Yes, Your Food Is Getting Smaller

Sometimes, you're not sure if it's just your faulty memory, or just the way the light's hitting this grocery store shelf. And you hate to sound like that guy screaming at the kids to get off of his lawn. But... didn't a new box of cereal used to have more cereal in it? Didn't this jar of peanut butter seem to last longer before? Didn't this roll of toilet paper used to have more sheets on it, for crying out loud?

Good news: You're not crazy! The BBC reports that food and other products on grocery store shelves are, in fact, shrinking: "According to the U.K.'s Office Of National Statistics, 2,529 products on supermarket shelves decreased in size or weight in the five years between 2012 and 2017." The reason for this is, unsurprisingly, economical: Companies charge the same price, but you're purchasing a smaller amount of product. Even a larger dimple in the bottom of the peanut butter jar, a slightly smaller yogurt cup, or a few fewer sheets of toilet paper can save pennies per item—which can add up over millions of items sold. And some companies prefer this method over switching to less expensive ingredients or raising prices, which may be more likely to inspire outrage from customers, who may not notice the smaller-size packaging.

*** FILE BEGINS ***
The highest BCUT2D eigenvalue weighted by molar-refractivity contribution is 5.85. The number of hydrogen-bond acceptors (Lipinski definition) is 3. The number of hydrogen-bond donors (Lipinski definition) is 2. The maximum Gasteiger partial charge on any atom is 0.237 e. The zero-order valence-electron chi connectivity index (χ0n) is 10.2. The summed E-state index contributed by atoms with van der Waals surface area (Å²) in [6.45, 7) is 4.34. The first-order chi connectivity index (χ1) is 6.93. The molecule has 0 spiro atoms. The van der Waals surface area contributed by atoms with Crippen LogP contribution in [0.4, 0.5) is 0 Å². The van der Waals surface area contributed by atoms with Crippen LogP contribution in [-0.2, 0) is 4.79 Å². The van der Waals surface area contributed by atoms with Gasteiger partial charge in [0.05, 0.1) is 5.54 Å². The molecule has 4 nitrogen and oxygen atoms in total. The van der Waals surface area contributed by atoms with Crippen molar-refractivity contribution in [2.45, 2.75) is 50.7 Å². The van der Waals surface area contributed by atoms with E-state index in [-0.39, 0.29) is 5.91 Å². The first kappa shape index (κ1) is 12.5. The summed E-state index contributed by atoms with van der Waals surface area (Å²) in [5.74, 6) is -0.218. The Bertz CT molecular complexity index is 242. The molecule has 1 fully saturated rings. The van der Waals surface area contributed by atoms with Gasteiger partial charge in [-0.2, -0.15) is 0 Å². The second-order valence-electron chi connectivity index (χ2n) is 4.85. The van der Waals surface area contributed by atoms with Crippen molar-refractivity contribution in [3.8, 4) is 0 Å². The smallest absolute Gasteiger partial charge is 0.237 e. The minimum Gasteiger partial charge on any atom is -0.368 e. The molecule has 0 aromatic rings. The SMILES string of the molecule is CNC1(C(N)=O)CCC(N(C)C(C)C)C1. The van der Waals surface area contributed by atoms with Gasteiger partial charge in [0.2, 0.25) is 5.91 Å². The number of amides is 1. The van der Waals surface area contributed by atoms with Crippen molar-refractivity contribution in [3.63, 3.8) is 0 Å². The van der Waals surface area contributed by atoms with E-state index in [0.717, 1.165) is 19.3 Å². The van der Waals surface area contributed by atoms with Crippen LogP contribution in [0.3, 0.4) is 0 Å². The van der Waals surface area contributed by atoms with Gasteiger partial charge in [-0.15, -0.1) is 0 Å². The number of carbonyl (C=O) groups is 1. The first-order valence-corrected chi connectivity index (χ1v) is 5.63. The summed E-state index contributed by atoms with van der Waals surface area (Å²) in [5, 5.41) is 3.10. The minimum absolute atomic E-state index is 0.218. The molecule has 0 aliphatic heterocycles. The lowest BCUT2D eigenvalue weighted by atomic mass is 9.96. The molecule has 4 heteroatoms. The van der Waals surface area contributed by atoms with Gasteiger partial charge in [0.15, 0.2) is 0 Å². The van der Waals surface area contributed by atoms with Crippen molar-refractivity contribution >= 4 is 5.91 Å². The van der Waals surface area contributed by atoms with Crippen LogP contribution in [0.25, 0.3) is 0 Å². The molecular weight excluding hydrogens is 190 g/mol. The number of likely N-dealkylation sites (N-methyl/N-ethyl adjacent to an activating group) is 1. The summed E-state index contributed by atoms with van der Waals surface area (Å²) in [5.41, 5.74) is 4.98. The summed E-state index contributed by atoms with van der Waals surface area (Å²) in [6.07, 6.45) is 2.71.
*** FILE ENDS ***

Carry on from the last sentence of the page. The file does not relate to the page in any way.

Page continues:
And it's not just in the U.K.: "A study of U.S. breakfast cereals over a three-year period... found 15 products suffered a reduction in packet size, and in the majority this resulted in an increase in the relative cost for each ounce of cereal." Also on the shrinking block: candy bars, ice cream, and toothpaste. Since this phenomenon appears to be so widespread, we're not sure how to avoid it—buy in bulk at a food co-op? But you may want to take a closer look at your packaging descriptions to see if your beloved 64-ounce carton of ice cream is now a mere 48.